The Stats on New Mexico’s Government Employment


Ashley Leach, an economist with the New Mexico Department of Workforce Solutions, has a useful — if incomplete — article in the latest edition of the bureaucracy’s Labor Market Review.

In 2015, Leach writes, among the states, only Wyoming and Alaska had greater shares of their workforces in “public service.” (See above.) But there’s a mighty large caveat worth noting. Employees at Sandia and Los Alamos National Laboratories are classified as “private,” and thus, thousands of workers who are truly on the payroll of the federal government weren’t counted.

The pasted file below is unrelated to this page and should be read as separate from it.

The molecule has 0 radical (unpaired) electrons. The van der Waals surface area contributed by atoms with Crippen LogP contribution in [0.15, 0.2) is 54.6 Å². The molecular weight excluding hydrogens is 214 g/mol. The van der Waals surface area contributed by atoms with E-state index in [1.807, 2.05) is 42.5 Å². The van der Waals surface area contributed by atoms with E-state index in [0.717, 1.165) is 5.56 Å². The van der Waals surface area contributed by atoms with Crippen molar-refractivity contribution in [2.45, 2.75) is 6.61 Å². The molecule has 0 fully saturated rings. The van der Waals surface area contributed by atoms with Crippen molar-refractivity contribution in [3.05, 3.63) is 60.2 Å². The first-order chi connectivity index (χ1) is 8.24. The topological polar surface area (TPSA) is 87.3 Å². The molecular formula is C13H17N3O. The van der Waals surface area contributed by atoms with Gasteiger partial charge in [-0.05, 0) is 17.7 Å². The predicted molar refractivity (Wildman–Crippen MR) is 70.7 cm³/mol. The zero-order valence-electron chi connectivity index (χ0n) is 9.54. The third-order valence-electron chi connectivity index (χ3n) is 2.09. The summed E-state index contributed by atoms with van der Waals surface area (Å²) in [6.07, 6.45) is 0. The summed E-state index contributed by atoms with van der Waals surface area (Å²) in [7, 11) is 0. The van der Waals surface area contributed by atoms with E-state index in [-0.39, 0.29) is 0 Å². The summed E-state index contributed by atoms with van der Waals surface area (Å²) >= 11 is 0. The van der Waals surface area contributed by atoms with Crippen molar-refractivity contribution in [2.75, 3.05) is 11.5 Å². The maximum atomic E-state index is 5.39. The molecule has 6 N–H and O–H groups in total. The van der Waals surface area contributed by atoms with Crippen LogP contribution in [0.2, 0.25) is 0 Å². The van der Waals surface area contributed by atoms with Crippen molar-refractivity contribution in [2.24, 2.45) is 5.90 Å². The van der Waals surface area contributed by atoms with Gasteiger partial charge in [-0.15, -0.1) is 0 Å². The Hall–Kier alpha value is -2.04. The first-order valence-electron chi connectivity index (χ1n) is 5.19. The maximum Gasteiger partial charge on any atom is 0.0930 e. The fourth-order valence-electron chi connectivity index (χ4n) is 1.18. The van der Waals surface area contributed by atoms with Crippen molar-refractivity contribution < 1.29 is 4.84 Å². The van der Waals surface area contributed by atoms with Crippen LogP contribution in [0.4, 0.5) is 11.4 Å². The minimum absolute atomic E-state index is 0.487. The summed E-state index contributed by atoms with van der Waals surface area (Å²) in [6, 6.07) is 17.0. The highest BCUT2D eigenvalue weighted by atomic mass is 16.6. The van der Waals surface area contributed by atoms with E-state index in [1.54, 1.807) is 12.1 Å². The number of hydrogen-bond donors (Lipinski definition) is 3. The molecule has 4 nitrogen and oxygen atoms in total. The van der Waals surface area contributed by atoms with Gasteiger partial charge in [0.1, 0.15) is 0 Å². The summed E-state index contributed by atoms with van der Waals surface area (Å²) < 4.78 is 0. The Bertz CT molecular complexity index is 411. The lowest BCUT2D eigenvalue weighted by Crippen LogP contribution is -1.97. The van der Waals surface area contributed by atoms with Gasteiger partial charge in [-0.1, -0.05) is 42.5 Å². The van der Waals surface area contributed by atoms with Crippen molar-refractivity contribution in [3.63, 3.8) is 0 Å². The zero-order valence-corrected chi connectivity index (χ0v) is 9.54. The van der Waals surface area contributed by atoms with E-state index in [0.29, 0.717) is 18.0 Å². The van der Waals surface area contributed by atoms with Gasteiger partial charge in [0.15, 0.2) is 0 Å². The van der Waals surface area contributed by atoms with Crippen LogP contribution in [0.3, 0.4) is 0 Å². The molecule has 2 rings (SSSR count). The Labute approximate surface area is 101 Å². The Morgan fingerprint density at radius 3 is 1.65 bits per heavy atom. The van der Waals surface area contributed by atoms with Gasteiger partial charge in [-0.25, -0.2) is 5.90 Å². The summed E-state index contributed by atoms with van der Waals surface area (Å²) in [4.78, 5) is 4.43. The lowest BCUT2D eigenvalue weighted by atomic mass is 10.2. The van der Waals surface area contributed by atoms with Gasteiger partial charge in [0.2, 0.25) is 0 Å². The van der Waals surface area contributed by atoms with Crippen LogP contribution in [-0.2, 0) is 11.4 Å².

In 2013, the Mercatus Center included federal contractors in its analysis of the real private sector in the 50 states. It found an all-in public-sector share 31.9 percent for New Mexico — making our workforce the most taxpayer-dependent in the nation.

Looking at local and state employment, Leach finds that New Mexico ranks “fifth in the nation” for the share of total jobs. Both categories hit their absolute peaks in 2009. Since then, local employment has fallen by just 3.4 percent. State employment declined by a mere 5.7 percent. Not much right-sizing there.

Finally, in seven counties — Mora, De Baca, Socorro, Hidalgo, Catron, Rio Arriba, and Harding — government employment accounts for more than 40 percent of all jobs. In contrast, New Mexico’s oil country — Lea and Eddy Counties — has the lowest share of total government employment.